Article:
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Laryngectomy is the removal of all or part of the voice box (larynx). The voice box is in the neck and contains the vocal cords. It also helps you swallow and breathe.
After surgery, the area around the cut (incision) may be swollen or bruised. It may also feel numb. This is common and may continue for a few weeks. You will probably need to take pain medicine for a few weeks.
You may have a drain tube in your neck for 1 to 4 days after your surgery. You may have trouble swallowing for several days after you go home. Also, you may have numbness in your neck and weakness in your face. Most of this goes away in 3 to 4 months.
For 2 to 3 weeks, you will either get food through a tube that goes into your nose and down your throat to your stomach, or through a tube that goes directly into your stomach. Your doctor will give you detailed information on what and how you can eat using the feeding tube.
Your ability to talk will depend on how much of your voice box was removed. If all of it was removed, you will need to learn new ways to communicate. If only a part of your voice box was removed, you may be able to talk after your throat has healed. Losing your ability to talk can be very upsetting and hard to accept. It can affect your self-image and lead to depression. If you need help after surgery, you may want to consult with a counsellor.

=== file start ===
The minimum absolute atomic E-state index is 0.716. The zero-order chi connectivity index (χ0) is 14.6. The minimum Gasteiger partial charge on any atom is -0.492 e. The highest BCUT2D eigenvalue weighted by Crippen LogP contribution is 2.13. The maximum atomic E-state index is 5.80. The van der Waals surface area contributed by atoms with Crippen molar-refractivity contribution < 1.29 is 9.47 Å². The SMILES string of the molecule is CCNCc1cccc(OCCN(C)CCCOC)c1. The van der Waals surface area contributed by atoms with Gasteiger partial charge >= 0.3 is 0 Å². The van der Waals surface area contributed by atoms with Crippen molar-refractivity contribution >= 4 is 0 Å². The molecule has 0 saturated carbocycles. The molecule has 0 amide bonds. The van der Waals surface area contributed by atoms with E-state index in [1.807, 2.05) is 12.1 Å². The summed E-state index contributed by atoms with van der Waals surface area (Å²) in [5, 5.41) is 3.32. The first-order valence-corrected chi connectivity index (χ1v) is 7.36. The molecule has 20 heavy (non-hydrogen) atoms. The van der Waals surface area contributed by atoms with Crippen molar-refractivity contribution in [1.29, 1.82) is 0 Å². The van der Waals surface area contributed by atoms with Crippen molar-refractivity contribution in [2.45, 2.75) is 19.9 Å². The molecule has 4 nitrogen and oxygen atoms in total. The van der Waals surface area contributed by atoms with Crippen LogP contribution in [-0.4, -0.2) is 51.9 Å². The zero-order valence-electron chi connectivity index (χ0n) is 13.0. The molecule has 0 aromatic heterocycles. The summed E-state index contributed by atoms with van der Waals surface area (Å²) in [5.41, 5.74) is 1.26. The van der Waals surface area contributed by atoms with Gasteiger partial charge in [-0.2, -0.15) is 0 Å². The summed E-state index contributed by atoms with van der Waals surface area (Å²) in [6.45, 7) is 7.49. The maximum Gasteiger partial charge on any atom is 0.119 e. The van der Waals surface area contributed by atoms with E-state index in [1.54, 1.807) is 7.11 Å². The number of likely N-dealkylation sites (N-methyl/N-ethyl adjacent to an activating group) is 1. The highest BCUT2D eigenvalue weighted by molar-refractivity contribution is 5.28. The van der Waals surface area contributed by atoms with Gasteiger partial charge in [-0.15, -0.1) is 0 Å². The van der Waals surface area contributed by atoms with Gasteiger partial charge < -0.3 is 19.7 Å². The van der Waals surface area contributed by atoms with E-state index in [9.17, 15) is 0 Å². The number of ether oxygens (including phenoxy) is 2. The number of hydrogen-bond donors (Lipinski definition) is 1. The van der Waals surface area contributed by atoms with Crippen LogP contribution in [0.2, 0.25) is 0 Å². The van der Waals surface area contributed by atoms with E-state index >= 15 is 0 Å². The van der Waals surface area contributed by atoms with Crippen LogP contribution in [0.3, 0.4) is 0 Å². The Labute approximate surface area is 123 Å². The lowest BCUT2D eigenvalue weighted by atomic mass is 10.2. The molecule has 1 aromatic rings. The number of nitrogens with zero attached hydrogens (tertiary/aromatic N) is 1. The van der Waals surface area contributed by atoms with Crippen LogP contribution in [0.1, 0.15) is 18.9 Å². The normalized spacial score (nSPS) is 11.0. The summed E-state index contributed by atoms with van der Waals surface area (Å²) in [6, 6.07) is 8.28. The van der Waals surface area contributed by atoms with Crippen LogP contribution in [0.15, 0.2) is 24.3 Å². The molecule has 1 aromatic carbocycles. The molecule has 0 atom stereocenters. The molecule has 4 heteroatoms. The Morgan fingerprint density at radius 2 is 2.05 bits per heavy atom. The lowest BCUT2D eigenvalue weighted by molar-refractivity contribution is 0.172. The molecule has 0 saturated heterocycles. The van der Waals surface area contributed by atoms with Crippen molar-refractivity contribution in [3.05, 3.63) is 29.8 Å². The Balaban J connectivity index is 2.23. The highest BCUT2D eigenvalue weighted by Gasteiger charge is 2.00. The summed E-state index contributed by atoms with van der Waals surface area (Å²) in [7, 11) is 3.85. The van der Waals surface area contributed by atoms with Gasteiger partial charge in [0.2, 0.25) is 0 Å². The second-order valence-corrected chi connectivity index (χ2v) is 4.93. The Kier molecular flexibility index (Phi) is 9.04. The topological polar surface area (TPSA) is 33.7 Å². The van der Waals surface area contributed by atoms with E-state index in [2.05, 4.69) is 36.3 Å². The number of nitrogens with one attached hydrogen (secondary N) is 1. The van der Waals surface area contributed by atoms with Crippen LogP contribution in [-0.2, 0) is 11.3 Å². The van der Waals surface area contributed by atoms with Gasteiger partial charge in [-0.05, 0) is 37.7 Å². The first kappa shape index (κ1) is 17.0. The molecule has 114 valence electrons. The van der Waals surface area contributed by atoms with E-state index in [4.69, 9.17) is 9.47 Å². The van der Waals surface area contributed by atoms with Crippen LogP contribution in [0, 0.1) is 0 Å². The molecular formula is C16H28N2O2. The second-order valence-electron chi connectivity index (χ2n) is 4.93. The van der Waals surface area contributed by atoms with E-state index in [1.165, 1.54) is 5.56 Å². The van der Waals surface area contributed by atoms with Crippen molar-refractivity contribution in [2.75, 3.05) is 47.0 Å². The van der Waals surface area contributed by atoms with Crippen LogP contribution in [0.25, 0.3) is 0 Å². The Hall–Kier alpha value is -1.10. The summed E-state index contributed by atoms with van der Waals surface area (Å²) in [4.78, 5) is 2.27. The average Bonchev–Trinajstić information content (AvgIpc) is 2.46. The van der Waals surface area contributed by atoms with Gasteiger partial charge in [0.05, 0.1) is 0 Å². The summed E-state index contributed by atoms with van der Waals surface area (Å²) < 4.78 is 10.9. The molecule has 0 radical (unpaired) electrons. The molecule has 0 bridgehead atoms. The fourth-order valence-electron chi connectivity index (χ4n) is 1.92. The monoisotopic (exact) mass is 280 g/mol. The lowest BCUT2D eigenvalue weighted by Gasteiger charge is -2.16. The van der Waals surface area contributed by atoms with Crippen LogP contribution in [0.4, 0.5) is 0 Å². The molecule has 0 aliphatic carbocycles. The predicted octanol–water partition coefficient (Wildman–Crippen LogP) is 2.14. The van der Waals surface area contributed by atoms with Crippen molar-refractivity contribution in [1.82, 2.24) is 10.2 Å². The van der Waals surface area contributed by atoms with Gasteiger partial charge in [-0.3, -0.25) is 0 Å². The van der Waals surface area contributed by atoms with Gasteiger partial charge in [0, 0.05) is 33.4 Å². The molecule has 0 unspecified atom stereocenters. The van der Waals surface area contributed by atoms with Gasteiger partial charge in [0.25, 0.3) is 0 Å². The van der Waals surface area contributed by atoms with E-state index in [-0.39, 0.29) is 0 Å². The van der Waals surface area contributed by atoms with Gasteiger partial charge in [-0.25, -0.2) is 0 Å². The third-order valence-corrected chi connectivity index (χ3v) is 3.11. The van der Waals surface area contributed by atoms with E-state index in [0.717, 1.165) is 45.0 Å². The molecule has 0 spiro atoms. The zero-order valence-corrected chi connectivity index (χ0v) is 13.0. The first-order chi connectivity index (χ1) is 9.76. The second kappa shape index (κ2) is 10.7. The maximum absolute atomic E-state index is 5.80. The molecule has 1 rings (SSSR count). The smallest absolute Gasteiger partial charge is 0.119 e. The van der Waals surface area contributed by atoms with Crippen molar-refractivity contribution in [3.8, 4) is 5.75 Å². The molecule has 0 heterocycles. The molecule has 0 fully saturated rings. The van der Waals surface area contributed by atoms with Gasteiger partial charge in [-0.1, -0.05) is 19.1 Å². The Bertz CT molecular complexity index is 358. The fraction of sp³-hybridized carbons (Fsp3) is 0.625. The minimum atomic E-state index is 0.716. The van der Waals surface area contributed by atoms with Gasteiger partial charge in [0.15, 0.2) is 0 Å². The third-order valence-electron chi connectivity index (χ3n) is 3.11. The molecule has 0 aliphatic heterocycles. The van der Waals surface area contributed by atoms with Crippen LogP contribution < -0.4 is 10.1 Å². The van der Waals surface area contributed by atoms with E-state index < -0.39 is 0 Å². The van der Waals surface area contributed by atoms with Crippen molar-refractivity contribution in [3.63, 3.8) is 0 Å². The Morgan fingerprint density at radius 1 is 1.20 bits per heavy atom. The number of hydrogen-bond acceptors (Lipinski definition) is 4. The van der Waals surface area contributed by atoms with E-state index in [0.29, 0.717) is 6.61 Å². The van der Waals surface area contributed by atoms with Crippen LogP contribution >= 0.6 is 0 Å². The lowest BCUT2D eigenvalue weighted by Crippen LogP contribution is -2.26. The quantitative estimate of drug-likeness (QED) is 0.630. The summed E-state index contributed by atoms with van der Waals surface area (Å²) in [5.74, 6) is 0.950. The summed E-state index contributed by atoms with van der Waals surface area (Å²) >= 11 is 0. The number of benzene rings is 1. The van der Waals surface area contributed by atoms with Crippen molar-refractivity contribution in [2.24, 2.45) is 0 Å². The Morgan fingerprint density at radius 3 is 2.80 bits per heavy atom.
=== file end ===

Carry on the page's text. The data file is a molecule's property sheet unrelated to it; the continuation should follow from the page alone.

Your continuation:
If all of your voice box was removed, you will have a hole in your neck to help you breathe. This is called a stoma. A doctor or nurse will teach you how to care for the stoma.
Most people go back to work or to their normal routine 6 to 8 weeks after going home. You will need more time to get better if you must have more treatment for cancer, such as chemotherapy.
This care sheet gives you a general idea about how long it will take for you to recover. But each person recovers at a different pace. Follow the steps below to get better as quickly as possible.
Follow-up care is a key part of your treatment and safety. Be sure to make and go to all appointments, and call your doctor or nurse advice line (811 in most provinces and territories) if you are having problems. It's also a good idea to know your test results and keep a list of the medicines you take.
Call 911 anytime you think you may need emergency care. For example, call if:
Call your doctor or nurse advice line now or seek immediate medical care if:
Watch closely for any changes in your health, and be sure to contact your doctor or nurse advice line if:
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Current as of: September 8, 2021
Author: Healthwise Staff
Medical Review:Adam Husney MD - Family Medicine & Kathleen Romito MD - Family Medicine
Care instructions adapted under license by your healthcare professional. If you have questions about a medical condition or this instruction, always ask your healthcare professional. Healthwise, Incorporated disclaims any warranty or liability for your use of this information.
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